Perfect your form, train properly, and live an injury-free life!
For those of us who love to run, injuries are a major bummer. The good news is, with the right habits, you can keep your body in proper shape, so that you are ready to hit the roads and trails you love! Skinny Ms. can help you to better understand some of the most common injuries that plague runners, and teach you how to avoid them.
7 Common Running Injuries and How to Avoid Them
1. Runner’s knee. Runner’s knee is the term used to describe many different medical conditions that cause pain around the front part of the knee. It can make it difficult to walk, sit, squat, or climb stairs. Runner’s knee can stem from several different causes, including: misalignment or dislocation of the knee cap, muscle injury, and even flat feet.
2. IT Band Syndrome. The iliotibial (IT) band is a ligament that runs on the outside of the thigh, from the top of the hip to the outside of the knee. It can become inflamed and painful when it rubs against the knee too much. Long-distance runners tend to have more trouble with IT band injuries.
3. Pulled muscles. It’s very common for runners to pull or strain soft tissue such as hamstrings, calves, or ankles. Learn more about how to relieve muscle soreness here.
4. Stress fractures. Runners are susceptible to stress fractures in the legs and feet, which are tiny cracks in the bone that occurs from repetitive motion.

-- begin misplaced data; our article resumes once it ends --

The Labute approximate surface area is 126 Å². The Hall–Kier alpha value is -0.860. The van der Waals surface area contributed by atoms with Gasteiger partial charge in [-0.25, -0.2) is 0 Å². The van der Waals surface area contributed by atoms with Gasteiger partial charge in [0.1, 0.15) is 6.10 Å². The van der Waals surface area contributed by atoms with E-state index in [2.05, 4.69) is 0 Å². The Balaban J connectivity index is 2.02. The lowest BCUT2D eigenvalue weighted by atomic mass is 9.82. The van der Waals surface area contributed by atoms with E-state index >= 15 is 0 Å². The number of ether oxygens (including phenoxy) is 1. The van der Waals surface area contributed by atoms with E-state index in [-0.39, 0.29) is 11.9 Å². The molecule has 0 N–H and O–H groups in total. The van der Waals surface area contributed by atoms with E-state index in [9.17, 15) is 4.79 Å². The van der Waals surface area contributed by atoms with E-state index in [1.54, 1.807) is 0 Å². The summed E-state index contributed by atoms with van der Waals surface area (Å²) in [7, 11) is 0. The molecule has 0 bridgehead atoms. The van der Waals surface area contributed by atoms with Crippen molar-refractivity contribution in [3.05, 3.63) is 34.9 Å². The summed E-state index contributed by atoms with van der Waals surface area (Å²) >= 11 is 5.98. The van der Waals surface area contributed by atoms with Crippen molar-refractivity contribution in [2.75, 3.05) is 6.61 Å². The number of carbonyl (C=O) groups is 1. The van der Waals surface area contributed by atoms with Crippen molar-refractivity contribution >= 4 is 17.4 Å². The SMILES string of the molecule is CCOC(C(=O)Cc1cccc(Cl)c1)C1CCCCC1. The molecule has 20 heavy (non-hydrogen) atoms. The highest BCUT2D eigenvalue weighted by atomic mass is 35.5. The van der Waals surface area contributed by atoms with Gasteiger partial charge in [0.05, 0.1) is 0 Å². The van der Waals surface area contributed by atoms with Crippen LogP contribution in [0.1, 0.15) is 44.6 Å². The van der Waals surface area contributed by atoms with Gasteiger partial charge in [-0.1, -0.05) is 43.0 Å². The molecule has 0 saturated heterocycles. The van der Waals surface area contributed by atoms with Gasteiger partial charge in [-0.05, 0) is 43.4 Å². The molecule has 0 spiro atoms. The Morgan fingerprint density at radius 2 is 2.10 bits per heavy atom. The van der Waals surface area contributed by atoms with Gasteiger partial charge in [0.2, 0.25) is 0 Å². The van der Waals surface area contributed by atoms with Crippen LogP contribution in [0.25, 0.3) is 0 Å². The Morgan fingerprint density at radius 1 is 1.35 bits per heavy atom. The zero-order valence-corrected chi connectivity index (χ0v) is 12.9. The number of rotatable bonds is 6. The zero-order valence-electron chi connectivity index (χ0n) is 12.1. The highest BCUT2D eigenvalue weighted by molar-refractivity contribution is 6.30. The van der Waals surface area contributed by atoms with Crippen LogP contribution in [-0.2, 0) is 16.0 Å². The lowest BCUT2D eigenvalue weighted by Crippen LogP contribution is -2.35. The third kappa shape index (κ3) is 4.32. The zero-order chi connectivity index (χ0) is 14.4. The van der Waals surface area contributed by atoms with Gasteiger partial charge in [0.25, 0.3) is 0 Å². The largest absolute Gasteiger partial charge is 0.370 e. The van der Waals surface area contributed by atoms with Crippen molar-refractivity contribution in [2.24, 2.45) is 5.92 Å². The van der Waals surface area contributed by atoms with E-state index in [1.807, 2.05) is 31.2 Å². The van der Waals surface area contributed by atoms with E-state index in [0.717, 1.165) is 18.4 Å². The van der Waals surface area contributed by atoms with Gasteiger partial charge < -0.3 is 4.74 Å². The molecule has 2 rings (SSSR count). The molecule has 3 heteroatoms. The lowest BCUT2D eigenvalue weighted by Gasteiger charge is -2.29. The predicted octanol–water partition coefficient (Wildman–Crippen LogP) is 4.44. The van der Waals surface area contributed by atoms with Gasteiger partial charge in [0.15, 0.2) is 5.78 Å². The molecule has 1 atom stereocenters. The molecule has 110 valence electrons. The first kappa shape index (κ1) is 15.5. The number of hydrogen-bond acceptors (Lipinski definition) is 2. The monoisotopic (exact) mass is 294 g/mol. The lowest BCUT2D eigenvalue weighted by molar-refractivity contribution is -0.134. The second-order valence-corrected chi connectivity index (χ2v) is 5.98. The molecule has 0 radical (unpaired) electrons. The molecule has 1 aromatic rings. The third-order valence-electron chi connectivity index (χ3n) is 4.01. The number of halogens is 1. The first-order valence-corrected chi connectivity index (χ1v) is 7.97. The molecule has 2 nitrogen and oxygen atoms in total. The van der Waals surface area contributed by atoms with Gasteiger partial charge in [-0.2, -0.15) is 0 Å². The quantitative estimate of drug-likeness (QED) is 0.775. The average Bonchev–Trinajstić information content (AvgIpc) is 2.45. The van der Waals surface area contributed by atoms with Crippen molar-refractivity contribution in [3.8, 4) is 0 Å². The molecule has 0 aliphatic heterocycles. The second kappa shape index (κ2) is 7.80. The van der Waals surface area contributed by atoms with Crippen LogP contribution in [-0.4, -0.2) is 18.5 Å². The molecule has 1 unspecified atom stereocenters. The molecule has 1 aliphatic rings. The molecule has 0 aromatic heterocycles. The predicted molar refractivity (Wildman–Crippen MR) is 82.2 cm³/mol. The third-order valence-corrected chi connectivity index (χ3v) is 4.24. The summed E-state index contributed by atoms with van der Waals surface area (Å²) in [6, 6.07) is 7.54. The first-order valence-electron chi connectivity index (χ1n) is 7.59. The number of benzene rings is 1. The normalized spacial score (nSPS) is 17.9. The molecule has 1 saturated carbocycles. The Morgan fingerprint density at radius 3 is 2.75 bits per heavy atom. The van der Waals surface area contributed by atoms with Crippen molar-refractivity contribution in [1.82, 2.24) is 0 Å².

5. Plantar fasciitis. Plantar fasciitis is an inflammation of the plantar fascia, the thick tissue on the bottom of the foot.
6. Shin splints. Shin splints cause pain along the front or inside of the shin bone (tibia).
7. Blisters. Blisters occur on feet when the skin rubs against the side of ill-fitting shoes.
You can reduce your risk of getting a running injury with the right precautions, including:
1. Using the proper running form. Make sure you are looking straight ahead, keeping your back and torso upright, your arms at your waistline at a 90 degree angle, and your shoulders relaxed, with a gliding stride and a gentle foot strike that properly absorbs the shock from the landing.
2. Training correctly. Ensure that you are varying altitudes and terrains, using interval training, and taking part in strength training regularly. For ideas on how to set up a running schedule that will allow your body to adapt at the right speed, check out our post on Running for Absolute Beginners.
3. Practicing good pre- and post-running habits. As with any exercise routine, it’s important to incorporate a warm-up and cool-down period into each run. Whether or not stretching before running is essential remains somewhat controversial, but if you think it might relax your muscles and give you more flexibility, it may be worth a try.
4. Not pushing too hard. A little soreness that goes away overnight is OK, but if you have continuous and/or moderate to severe pain, you should rest and visit the doctor if necessary. It’s better to lose some running time than to make your injury worse.
5. Wearing the right shoes. Know the shape of your foot, and wear shoes that provide the right space and support. To ensure you buy the right shoes, read our tips on Choosing the Perfect Running Shoe.
If you’re a first-time runner, check out our post, Start Running without Injury or Burnout.